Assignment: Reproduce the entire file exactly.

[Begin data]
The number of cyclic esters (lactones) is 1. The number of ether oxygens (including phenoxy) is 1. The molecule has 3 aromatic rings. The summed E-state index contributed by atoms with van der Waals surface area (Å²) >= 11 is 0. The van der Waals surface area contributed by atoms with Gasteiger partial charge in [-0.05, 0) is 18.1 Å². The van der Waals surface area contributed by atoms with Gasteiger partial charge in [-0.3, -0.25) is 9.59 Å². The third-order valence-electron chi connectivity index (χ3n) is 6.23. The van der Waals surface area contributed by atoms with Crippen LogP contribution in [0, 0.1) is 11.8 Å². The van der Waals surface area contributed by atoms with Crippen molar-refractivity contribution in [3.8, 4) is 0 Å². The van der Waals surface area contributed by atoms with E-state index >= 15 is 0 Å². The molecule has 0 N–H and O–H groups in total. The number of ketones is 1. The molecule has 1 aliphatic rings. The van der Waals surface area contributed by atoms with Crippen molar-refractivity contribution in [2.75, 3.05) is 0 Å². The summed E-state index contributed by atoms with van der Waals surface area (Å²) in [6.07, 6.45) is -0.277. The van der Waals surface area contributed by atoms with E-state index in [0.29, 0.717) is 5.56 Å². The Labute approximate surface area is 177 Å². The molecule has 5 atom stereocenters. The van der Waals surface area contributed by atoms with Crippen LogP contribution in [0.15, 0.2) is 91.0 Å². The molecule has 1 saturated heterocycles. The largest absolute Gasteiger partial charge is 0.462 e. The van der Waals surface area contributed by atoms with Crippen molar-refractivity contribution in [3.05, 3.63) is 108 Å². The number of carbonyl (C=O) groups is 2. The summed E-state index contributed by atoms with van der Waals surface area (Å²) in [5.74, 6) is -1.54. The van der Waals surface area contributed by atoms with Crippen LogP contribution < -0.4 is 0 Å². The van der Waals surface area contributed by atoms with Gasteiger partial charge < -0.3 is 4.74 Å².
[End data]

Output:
The number of cyclic esters (lactones) is 1. The number of ether oxygens (including phenoxy) is 1. The molecule has 3 aromatic rings. The summed E-state index contributed by atoms with van der Waals surface area (Å²) >= 11 is 0. The van der Waals surface area contributed by atoms with Gasteiger partial charge in [-0.05, 0) is 18.1 Å². The van der Waals surface area contributed by atoms with Gasteiger partial charge in [-0.3, -0.25) is 9.59 Å². The third-order valence-electron chi connectivity index (χ3n) is 6.23. The van der Waals surface area contributed by atoms with Crippen LogP contribution in [0, 0.1) is 11.8 Å². The van der Waals surface area contributed by atoms with Crippen molar-refractivity contribution in [3.8, 4) is 0 Å². The van der Waals surface area contributed by atoms with E-state index >= 15 is 0 Å². The molecule has 0 N–H and O–H groups in total. The number of ketones is 1. The molecule has 1 aliphatic rings. The van der Waals surface area contributed by atoms with Crippen molar-refractivity contribution in [2.75, 3.05) is 0 Å². The summed E-state index contributed by atoms with van der Waals surface area (Å²) in [6.07, 6.45) is -0.277. The van der Waals surface area contributed by atoms with E-state index in [0.29, 0.717) is 5.56 Å². The Labute approximate surface area is 177 Å². The molecule has 5 atom stereocenters. The van der Waals surface area contributed by atoms with Crippen LogP contribution in [0.15, 0.2) is 91.0 Å². The molecule has 1 saturated heterocycles. The largest absolute Gasteiger partial charge is 0.462 e. The van der Waals surface area contributed by atoms with Crippen molar-refractivity contribution in [3.05, 3.63) is 108 Å². The number of carbonyl (C=O) groups is 2. The summed E-state index contributed by atoms with van der Waals surface area (Å²) in [5.74, 6) is -1.54. The van der Waals surface area contributed by atoms with Crippen LogP contribution < -0.4 is 0 Å². The van der Waals surface area contributed by atoms with Gasteiger partial charge < -0.3 is 4.74 Å².